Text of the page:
"The Strategy for Campaigning" deals at much greater length with Reagan's journey to the White House and his pitfalls along the way. For as the authors imply time and again, true political visionaries (herestetes) are not born, they are made. Many conviction politicians fell into the abyss before one Reagan or Yeltsin could emerge to achieve those ends. Nixon beat out his GOP rivals by playing by the rules of game, wooing the party bosses and remaining vague on the details to maximize his winning coalition. Reagan’s 1968 convention challenge went nowhere because it, like Yeltsin’s Politburo rebellion, did not appeal to the centers of power. In both cases, Reagan and Yeltsin applied their convictions in a hostile environment and failed.

But the system changed drastically in the intervening years between 1968 and 1980 as conservative grass-roots organizations, inspired and often led by Reagan, pushed political power away from the party bosses toward primaries and public activism. Seemingly overnight, conservatives like Reagan were ascendant, though partially due to serendipitous events like Watergate and Vietnam and the failures of Jimmy Carter that discredited unreconstructed centrism.

Into this void leaped Ronald Wilson Reagan who pushed for a novel combination of less government and no compromise with the Soviets — two positions that were outside the realm of serious discussion, especially after Goldwater's crushing defeat in 1964.

According to Skinner, Rice et al. Reagan’s “linkage” of total national security and boundless economic growth reframed the debate that hitherto had revolved around limits and balance. The postwar consensus had held that guns and butter had to be weighed against one another in near-Malthusian terms. Reagan rejected both permanent coexistence with evil and the fatalism of the command economy that marked Keynesian economics. In doing so, he built a winning coalition of hawkish socially conservative blue collar workers and traditional libertarian-leaning Republicans.

This “fusionist” coalition, originally pinpointed by National Review’s Frank Meyer, broke the traditional Republican-Democrat split and left a fractious rump in the Democratic coalition to squabble over a new direction.

Although it appears obvious to us today, this coalition might never have been had Reagan trumpeted all his views as loudly and clearly as he did his less government and anti-communist mantras. Some issues like abortion were often absent from Reagan’s daily stump speeches and commercials. Reagan did not have to lie about his positions as do many rhetoric politicians, instead he simply focused on the larger issues at hand. Herestetes, like Reagan, win arguments with extreme ideas not with obfuscation but by changing what is being debated.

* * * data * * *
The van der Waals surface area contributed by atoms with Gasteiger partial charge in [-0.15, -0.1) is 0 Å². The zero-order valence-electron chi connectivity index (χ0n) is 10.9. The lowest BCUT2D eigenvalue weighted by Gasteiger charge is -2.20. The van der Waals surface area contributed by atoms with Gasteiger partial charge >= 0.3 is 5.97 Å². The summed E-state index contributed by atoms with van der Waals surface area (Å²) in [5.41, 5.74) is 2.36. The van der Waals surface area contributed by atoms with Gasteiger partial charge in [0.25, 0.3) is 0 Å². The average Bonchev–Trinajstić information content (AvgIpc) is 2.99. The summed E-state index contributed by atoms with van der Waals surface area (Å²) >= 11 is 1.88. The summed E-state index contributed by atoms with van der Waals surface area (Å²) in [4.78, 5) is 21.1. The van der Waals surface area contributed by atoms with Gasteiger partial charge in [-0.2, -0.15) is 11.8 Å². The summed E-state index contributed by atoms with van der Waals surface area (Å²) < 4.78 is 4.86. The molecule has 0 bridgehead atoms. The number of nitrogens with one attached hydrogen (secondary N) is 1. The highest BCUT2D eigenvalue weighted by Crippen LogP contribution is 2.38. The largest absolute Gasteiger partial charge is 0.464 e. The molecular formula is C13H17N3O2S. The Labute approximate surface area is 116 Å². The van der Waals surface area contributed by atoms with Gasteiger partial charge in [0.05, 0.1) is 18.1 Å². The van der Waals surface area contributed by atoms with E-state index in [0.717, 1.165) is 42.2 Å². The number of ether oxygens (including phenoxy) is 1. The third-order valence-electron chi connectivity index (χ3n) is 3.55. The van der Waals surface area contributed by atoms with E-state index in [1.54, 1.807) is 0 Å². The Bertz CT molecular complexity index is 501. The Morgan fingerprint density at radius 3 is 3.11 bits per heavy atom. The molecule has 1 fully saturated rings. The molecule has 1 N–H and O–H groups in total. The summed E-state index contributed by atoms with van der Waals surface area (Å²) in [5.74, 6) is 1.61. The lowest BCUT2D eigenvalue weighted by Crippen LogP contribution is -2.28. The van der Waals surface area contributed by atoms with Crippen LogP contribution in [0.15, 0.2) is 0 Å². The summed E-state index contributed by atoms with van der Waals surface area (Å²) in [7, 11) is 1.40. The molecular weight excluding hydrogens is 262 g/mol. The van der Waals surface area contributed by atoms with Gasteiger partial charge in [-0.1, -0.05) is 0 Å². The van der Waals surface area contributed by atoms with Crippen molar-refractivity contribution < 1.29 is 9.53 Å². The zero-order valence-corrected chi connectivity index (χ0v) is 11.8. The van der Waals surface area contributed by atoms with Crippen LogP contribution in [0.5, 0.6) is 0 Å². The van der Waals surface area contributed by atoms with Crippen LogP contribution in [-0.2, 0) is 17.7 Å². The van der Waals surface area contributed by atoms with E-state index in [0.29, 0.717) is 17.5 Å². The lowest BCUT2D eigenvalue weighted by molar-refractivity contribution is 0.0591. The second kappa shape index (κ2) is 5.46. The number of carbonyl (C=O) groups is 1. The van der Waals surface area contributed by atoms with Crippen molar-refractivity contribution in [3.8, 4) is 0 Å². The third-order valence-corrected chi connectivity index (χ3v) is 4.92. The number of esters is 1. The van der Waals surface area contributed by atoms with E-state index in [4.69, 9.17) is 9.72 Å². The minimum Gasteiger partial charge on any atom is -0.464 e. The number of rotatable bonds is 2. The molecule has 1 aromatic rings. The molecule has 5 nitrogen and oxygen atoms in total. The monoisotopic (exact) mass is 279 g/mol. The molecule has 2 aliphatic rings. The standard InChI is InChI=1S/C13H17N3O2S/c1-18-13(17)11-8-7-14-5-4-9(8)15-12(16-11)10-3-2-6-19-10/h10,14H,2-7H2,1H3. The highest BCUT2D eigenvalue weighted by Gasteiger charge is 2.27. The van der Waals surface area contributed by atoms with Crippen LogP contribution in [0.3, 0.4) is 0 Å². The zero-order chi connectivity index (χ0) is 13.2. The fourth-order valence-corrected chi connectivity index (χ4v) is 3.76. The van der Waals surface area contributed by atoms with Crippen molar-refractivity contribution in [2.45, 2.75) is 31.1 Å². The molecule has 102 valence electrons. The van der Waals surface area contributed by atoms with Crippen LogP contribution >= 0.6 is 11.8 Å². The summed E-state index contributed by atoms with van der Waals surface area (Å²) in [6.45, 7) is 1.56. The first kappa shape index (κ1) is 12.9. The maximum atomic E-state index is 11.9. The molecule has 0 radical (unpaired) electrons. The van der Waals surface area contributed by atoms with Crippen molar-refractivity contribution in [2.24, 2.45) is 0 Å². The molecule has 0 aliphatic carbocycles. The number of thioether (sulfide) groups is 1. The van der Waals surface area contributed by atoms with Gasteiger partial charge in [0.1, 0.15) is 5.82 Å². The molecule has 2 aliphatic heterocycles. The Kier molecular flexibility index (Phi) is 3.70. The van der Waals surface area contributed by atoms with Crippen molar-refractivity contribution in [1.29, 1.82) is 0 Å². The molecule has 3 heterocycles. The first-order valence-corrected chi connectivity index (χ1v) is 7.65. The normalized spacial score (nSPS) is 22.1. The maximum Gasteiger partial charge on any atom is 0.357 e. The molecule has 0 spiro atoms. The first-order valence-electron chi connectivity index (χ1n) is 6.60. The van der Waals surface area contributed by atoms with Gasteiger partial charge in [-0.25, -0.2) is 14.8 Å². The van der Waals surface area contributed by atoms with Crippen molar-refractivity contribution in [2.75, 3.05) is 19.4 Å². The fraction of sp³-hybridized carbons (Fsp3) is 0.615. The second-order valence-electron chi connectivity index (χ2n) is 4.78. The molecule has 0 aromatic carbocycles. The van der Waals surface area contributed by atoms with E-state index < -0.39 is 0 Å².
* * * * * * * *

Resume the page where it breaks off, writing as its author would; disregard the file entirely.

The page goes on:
Reagan might not have beat Carter on point-by-point comparison of tax policies or arms reduction plans because his positions would have been considered by the Intelligentsia outside of the mainstream. Instead, Reagan proposed new terms on which the debate should be settled and thus moved the debate towards more favorable ground. What is our objective in the Cold War? Of course, “Are you better off than you were four years ago?” is the all-time show stopping device of how to change the terms of the debate. And should the government manage our lives? When voters were faced with new questions, Reagan formed overwhelming coalitions.

Get the authors' book "The Strategy for Campaigning" — Go Here Now.

Mr. Shirley is the president of Shirley & Banister Public Affairs and the author of the best-selling and critically acclaimed "Reagan’s Revolution, The Untold Story of the Campaign That Started it All."

Mr. Kennedy is a 2006 graduate of Berkeley where he received a BA in history. He is now Mr. Shirley’s principal research assistant on "Rendezvous with Destiny," about the 1980 Reagan campaign.

It will be published by ISI Books and is due out in May of 2008.

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All good politicians know the difference between leading the parade and following it; the best ones get to do so on their own terms and consequently make it look easy. Ronald Reagan and Boris Yeltsin were idealists who brilliantly manipulated the system to accept ideas...
Monday, 17 September 2007 03:18 PM